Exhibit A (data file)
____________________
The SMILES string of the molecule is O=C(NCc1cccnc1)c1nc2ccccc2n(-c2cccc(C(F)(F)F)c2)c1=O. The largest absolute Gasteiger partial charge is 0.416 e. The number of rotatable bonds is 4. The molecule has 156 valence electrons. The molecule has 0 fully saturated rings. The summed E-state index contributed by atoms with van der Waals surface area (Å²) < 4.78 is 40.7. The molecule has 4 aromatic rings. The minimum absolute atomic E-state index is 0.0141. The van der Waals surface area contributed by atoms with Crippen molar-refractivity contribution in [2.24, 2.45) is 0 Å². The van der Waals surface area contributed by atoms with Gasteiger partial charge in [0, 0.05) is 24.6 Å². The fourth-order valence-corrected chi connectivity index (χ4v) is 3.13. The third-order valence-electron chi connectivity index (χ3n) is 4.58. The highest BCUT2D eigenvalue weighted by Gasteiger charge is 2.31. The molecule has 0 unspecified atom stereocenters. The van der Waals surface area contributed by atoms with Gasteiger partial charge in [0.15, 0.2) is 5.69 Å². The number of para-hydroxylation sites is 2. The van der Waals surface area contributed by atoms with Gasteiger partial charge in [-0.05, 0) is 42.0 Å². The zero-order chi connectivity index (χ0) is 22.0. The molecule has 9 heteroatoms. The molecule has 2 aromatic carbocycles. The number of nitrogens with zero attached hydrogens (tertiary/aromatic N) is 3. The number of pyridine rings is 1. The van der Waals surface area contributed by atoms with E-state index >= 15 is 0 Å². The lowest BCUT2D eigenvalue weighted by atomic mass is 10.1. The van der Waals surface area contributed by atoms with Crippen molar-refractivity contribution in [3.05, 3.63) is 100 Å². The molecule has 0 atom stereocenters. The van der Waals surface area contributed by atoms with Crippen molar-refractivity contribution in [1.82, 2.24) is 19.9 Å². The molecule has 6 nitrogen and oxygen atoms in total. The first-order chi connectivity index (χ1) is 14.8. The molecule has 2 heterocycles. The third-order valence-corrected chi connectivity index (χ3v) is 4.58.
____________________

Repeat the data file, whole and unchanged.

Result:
The SMILES string of the molecule is O=C(NCc1cccnc1)c1nc2ccccc2n(-c2cccc(C(F)(F)F)c2)c1=O. The largest absolute Gasteiger partial charge is 0.416 e. The number of rotatable bonds is 4. The molecule has 156 valence electrons. The molecule has 0 fully saturated rings. The summed E-state index contributed by atoms with van der Waals surface area (Å²) < 4.78 is 40.7. The molecule has 4 aromatic rings. The minimum absolute atomic E-state index is 0.0141. The van der Waals surface area contributed by atoms with Crippen molar-refractivity contribution in [2.24, 2.45) is 0 Å². The van der Waals surface area contributed by atoms with Gasteiger partial charge in [0, 0.05) is 24.6 Å². The fourth-order valence-corrected chi connectivity index (χ4v) is 3.13. The third-order valence-electron chi connectivity index (χ3n) is 4.58. The highest BCUT2D eigenvalue weighted by Gasteiger charge is 2.31. The molecule has 0 unspecified atom stereocenters. The van der Waals surface area contributed by atoms with Gasteiger partial charge in [0.15, 0.2) is 5.69 Å². The number of para-hydroxylation sites is 2. The van der Waals surface area contributed by atoms with Gasteiger partial charge in [-0.05, 0) is 42.0 Å². The zero-order chi connectivity index (χ0) is 22.0. The molecule has 9 heteroatoms. The molecule has 2 aromatic carbocycles. The number of nitrogens with zero attached hydrogens (tertiary/aromatic N) is 3. The number of pyridine rings is 1. The van der Waals surface area contributed by atoms with E-state index >= 15 is 0 Å². The lowest BCUT2D eigenvalue weighted by atomic mass is 10.1. The van der Waals surface area contributed by atoms with Crippen molar-refractivity contribution in [3.05, 3.63) is 100 Å². The molecule has 0 atom stereocenters. The van der Waals surface area contributed by atoms with Crippen molar-refractivity contribution in [1.82, 2.24) is 19.9 Å². The molecule has 6 nitrogen and oxygen atoms in total. The first-order chi connectivity index (χ1) is 14.8. The molecule has 2 heterocycles. The third-order valence-corrected chi connectivity index (χ3v) is 4.58.